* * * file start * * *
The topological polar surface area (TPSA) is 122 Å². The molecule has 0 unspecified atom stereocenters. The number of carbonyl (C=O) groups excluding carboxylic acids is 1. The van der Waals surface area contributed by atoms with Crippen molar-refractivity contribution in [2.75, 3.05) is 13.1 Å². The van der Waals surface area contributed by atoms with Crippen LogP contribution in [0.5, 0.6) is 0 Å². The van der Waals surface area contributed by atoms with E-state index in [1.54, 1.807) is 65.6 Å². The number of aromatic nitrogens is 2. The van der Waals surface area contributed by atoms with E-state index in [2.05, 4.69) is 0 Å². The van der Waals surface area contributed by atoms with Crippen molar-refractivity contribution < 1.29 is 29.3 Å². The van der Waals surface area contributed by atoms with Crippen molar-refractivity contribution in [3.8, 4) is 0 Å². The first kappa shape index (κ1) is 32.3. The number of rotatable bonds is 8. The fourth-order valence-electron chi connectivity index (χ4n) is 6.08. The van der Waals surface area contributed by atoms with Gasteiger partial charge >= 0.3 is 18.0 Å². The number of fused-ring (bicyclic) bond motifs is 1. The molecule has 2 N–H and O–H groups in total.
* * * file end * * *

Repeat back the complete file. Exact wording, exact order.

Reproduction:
The topological polar surface area (TPSA) is 122 Å². The molecule has 0 unspecified atom stereocenters. The number of carbonyl (C=O) groups excluding carboxylic acids is 1. The van der Waals surface area contributed by atoms with Crippen molar-refractivity contribution in [2.75, 3.05) is 13.1 Å². The van der Waals surface area contributed by atoms with Crippen LogP contribution in [0.5, 0.6) is 0 Å². The van der Waals surface area contributed by atoms with E-state index in [1.54, 1.807) is 65.6 Å². The number of aromatic nitrogens is 2. The van der Waals surface area contributed by atoms with E-state index in [2.05, 4.69) is 0 Å². The van der Waals surface area contributed by atoms with Crippen molar-refractivity contribution < 1.29 is 29.3 Å². The van der Waals surface area contributed by atoms with Crippen molar-refractivity contribution in [3.8, 4) is 0 Å². The first kappa shape index (κ1) is 32.3. The number of rotatable bonds is 8. The fourth-order valence-electron chi connectivity index (χ4n) is 6.08. The van der Waals surface area contributed by atoms with Gasteiger partial charge >= 0.3 is 18.0 Å². The number of fused-ring (bicyclic) bond motifs is 1. The molecule has 2 N–H and O–H groups in total.